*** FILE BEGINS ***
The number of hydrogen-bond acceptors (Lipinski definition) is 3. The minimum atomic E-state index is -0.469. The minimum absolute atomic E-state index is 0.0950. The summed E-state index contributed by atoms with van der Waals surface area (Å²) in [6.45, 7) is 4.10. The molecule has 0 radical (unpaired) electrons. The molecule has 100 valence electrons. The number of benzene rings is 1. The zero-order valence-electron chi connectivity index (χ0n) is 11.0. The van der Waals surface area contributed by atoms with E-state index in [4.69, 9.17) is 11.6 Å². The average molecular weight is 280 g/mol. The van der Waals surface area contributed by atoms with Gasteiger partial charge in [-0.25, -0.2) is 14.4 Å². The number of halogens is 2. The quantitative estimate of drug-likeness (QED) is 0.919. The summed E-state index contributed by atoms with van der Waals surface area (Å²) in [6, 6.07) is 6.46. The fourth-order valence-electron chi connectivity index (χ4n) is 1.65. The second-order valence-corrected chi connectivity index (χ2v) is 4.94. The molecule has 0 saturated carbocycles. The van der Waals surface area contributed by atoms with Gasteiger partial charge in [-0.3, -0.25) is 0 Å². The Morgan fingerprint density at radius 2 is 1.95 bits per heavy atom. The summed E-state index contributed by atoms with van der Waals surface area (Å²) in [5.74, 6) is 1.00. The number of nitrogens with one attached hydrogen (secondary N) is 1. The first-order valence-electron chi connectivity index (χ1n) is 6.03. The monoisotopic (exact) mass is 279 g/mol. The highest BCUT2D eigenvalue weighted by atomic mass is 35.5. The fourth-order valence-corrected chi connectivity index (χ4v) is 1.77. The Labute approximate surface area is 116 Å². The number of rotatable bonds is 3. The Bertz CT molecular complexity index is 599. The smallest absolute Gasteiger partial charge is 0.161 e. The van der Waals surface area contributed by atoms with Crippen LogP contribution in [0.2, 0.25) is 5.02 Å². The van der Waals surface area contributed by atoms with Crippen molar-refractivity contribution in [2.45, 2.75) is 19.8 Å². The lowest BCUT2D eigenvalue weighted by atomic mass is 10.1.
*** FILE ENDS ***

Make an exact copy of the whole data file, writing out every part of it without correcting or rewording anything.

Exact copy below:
The number of hydrogen-bond acceptors (Lipinski definition) is 3. The minimum atomic E-state index is -0.469. The minimum absolute atomic E-state index is 0.0950. The summed E-state index contributed by atoms with van der Waals surface area (Å²) in [6.45, 7) is 4.10. The molecule has 0 radical (unpaired) electrons. The molecule has 100 valence electrons. The number of benzene rings is 1. The zero-order valence-electron chi connectivity index (χ0n) is 11.0. The van der Waals surface area contributed by atoms with E-state index in [4.69, 9.17) is 11.6 Å². The average molecular weight is 280 g/mol. The van der Waals surface area contributed by atoms with Gasteiger partial charge in [-0.25, -0.2) is 14.4 Å². The number of halogens is 2. The quantitative estimate of drug-likeness (QED) is 0.919. The summed E-state index contributed by atoms with van der Waals surface area (Å²) in [6, 6.07) is 6.46. The fourth-order valence-electron chi connectivity index (χ4n) is 1.65. The second-order valence-corrected chi connectivity index (χ2v) is 4.94. The molecule has 0 saturated carbocycles. The van der Waals surface area contributed by atoms with Gasteiger partial charge in [-0.3, -0.25) is 0 Å². The Morgan fingerprint density at radius 2 is 1.95 bits per heavy atom. The summed E-state index contributed by atoms with van der Waals surface area (Å²) in [5.74, 6) is 1.00. The number of nitrogens with one attached hydrogen (secondary N) is 1. The first-order valence-electron chi connectivity index (χ1n) is 6.03. The monoisotopic (exact) mass is 279 g/mol. The highest BCUT2D eigenvalue weighted by atomic mass is 35.5. The fourth-order valence-corrected chi connectivity index (χ4v) is 1.77. The Labute approximate surface area is 116 Å². The number of rotatable bonds is 3. The Bertz CT molecular complexity index is 599. The smallest absolute Gasteiger partial charge is 0.161 e. The van der Waals surface area contributed by atoms with Crippen LogP contribution in [0.2, 0.25) is 5.02 Å². The van der Waals surface area contributed by atoms with Crippen molar-refractivity contribution in [2.45, 2.75) is 19.8 Å². The lowest BCUT2D eigenvalue weighted by atomic mass is 10.1.